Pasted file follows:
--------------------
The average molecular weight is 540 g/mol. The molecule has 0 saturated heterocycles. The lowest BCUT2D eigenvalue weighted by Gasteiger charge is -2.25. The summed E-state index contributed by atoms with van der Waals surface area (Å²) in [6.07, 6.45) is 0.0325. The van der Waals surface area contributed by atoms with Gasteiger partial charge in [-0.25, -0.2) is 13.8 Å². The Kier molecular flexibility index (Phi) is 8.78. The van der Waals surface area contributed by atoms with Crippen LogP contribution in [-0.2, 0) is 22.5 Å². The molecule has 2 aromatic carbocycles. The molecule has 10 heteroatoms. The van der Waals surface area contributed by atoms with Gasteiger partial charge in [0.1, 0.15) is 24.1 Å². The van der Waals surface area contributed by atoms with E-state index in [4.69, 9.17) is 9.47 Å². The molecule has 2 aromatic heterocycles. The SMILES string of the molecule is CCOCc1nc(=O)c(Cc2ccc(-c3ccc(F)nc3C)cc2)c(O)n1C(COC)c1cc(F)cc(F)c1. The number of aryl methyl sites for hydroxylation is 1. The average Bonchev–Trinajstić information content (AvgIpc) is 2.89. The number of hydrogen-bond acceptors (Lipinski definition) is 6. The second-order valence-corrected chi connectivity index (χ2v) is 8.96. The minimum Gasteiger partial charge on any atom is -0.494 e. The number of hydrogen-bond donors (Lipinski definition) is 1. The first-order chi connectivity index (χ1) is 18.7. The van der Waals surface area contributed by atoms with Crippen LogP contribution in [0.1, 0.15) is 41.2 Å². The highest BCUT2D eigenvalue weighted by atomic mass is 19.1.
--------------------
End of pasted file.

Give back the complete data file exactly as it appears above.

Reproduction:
The average molecular weight is 540 g/mol. The molecule has 0 saturated heterocycles. The lowest BCUT2D eigenvalue weighted by Gasteiger charge is -2.25. The summed E-state index contributed by atoms with van der Waals surface area (Å²) in [6.07, 6.45) is 0.0325. The van der Waals surface area contributed by atoms with Gasteiger partial charge in [-0.25, -0.2) is 13.8 Å². The Kier molecular flexibility index (Phi) is 8.78. The van der Waals surface area contributed by atoms with Crippen LogP contribution in [-0.2, 0) is 22.5 Å². The molecule has 2 aromatic carbocycles. The molecule has 10 heteroatoms. The van der Waals surface area contributed by atoms with Gasteiger partial charge in [0.1, 0.15) is 24.1 Å². The van der Waals surface area contributed by atoms with E-state index in [4.69, 9.17) is 9.47 Å². The molecule has 2 aromatic heterocycles. The SMILES string of the molecule is CCOCc1nc(=O)c(Cc2ccc(-c3ccc(F)nc3C)cc2)c(O)n1C(COC)c1cc(F)cc(F)c1. The number of aryl methyl sites for hydroxylation is 1. The average Bonchev–Trinajstić information content (AvgIpc) is 2.89. The number of hydrogen-bond acceptors (Lipinski definition) is 6. The second-order valence-corrected chi connectivity index (χ2v) is 8.96. The minimum Gasteiger partial charge on any atom is -0.494 e. The number of hydrogen-bond donors (Lipinski definition) is 1. The first-order chi connectivity index (χ1) is 18.7. The van der Waals surface area contributed by atoms with Crippen LogP contribution in [0.1, 0.15) is 41.2 Å². The highest BCUT2D eigenvalue weighted by atomic mass is 19.1.